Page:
Doctors who are not on Facebook, Twitter and blogs risk becoming irrelevant; my USA Today op-ed


My latest USA Today op-ed was published this morning: Doctors ignore Internet at their own peril.

I discuss how social media, like Twitter, Facebook, and blogs, have the potential to improve patient-physician communication:

Social media websites that encourage reader interaction are playing an increasingly large role in providing information tailored to online patients. There are thousands of blogs and Facebook groups, for instance. And patients use Twitter to share tips on battling diabetes, or give advice on finding the right doctor or hospital.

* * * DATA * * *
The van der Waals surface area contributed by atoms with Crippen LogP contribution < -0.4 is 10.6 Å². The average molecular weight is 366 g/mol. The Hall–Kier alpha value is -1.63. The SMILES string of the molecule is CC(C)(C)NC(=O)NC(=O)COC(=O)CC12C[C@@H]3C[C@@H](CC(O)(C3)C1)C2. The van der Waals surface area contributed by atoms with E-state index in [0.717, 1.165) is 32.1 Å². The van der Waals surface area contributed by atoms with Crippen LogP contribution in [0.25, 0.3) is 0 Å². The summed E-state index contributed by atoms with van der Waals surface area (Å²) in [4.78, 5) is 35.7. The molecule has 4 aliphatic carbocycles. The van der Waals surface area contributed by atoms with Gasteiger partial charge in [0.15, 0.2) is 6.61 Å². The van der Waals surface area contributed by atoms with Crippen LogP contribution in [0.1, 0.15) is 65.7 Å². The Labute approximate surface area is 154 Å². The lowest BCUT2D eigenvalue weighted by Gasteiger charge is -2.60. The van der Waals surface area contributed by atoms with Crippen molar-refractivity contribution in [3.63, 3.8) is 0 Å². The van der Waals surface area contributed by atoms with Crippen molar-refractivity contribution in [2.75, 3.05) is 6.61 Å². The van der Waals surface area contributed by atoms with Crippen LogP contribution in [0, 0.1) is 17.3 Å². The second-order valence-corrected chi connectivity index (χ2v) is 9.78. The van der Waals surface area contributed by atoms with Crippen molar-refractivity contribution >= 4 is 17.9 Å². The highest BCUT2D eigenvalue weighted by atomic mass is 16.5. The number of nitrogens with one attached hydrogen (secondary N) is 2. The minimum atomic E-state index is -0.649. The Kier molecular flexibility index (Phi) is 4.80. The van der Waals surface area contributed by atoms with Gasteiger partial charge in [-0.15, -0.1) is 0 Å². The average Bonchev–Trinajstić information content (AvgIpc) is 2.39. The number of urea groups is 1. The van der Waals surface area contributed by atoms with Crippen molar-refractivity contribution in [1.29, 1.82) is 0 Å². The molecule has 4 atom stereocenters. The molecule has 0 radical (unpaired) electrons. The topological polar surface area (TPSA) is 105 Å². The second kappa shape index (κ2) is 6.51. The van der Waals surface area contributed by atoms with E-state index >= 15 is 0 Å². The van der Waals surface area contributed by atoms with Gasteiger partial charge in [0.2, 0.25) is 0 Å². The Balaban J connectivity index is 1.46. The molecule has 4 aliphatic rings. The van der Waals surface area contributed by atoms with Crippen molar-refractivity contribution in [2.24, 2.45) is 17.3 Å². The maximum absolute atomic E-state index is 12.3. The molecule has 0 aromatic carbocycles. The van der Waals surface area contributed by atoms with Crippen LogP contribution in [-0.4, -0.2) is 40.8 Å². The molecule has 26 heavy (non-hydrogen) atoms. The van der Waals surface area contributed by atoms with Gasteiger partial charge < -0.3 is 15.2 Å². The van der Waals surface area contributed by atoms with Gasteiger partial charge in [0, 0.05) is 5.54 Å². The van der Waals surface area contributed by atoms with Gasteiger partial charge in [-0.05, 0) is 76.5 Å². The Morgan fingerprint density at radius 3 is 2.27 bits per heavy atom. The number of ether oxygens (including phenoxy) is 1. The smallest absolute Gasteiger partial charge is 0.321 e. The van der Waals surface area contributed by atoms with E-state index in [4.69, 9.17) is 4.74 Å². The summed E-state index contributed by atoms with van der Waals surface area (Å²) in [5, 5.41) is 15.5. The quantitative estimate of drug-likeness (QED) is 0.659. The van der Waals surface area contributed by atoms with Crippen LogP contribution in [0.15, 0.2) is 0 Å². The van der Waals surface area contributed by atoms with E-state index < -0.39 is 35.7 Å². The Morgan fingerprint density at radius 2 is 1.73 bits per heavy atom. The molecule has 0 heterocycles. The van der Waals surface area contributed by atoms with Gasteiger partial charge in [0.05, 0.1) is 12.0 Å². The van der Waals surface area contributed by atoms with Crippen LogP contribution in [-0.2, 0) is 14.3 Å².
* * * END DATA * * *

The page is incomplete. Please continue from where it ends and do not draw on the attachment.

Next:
But like a lot of the information on the Internet, not all medical content is credible. That’s where medical professionals can help patients decipher what is accurate on the web. And with 24% of Americans reading blogs, combined with 120 million monthly U.S. visitors to Facebook and Twitter, social media presents a compelling opportunity for doctors to better interact with patients.

And perhaps more important, doctors who fail to embrace social media risk becoming irrelevant, as more patients flock to the web as a source of health information, rather than endure the inconvenience of a doctor’s office:

Doctors who are not active online risk being marginalized. Facebook and Twitter users, half of whom are under of age of 34, rely on the web for most of their information. As this demographic ages, it’s conceivable that they will consult social media first to answer their health questions.

Enjoy the piece, and as always, I appreciate your comments.


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